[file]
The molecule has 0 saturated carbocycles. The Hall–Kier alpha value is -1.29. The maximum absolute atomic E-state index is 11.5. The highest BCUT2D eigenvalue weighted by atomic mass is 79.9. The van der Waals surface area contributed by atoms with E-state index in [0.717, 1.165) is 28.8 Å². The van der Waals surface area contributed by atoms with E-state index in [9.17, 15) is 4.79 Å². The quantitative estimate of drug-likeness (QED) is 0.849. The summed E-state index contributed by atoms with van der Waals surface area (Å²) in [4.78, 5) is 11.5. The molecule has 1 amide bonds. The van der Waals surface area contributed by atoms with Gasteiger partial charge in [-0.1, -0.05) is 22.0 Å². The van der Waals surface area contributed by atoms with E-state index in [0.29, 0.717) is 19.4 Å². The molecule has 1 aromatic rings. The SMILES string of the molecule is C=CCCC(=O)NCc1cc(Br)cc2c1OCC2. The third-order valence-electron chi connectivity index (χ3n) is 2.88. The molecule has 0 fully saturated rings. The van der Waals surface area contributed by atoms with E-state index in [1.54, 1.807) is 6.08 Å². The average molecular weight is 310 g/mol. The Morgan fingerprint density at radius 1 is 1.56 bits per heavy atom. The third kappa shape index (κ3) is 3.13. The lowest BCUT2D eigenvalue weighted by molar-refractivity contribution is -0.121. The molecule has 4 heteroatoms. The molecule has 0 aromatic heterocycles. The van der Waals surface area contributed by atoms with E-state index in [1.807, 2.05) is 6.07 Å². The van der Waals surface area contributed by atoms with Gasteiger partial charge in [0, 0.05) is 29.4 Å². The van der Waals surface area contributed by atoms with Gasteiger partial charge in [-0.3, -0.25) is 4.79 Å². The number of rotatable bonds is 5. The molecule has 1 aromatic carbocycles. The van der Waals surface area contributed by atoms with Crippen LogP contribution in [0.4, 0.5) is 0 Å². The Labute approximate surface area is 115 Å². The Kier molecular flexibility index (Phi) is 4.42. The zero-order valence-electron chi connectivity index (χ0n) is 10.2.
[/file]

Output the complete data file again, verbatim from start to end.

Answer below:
The molecule has 0 saturated carbocycles. The Hall–Kier alpha value is -1.29. The maximum absolute atomic E-state index is 11.5. The highest BCUT2D eigenvalue weighted by atomic mass is 79.9. The van der Waals surface area contributed by atoms with E-state index in [0.717, 1.165) is 28.8 Å². The van der Waals surface area contributed by atoms with E-state index in [9.17, 15) is 4.79 Å². The quantitative estimate of drug-likeness (QED) is 0.849. The summed E-state index contributed by atoms with van der Waals surface area (Å²) in [4.78, 5) is 11.5. The molecule has 1 amide bonds. The van der Waals surface area contributed by atoms with Gasteiger partial charge in [-0.1, -0.05) is 22.0 Å². The van der Waals surface area contributed by atoms with E-state index in [0.29, 0.717) is 19.4 Å². The molecule has 1 aromatic rings. The SMILES string of the molecule is C=CCCC(=O)NCc1cc(Br)cc2c1OCC2. The third-order valence-electron chi connectivity index (χ3n) is 2.88. The molecule has 0 fully saturated rings. The van der Waals surface area contributed by atoms with E-state index in [1.54, 1.807) is 6.08 Å². The average molecular weight is 310 g/mol. The Morgan fingerprint density at radius 1 is 1.56 bits per heavy atom. The third kappa shape index (κ3) is 3.13. The lowest BCUT2D eigenvalue weighted by molar-refractivity contribution is -0.121. The molecule has 4 heteroatoms. The molecule has 0 aromatic heterocycles. The van der Waals surface area contributed by atoms with E-state index in [1.807, 2.05) is 6.07 Å². The van der Waals surface area contributed by atoms with Gasteiger partial charge in [0, 0.05) is 29.4 Å². The van der Waals surface area contributed by atoms with Gasteiger partial charge in [-0.3, -0.25) is 4.79 Å². The number of rotatable bonds is 5. The molecule has 1 aromatic carbocycles. The van der Waals surface area contributed by atoms with Crippen LogP contribution in [0.4, 0.5) is 0 Å². The Labute approximate surface area is 115 Å². The Kier molecular flexibility index (Phi) is 4.42. The zero-order valence-electron chi connectivity index (χ0n) is 10.2.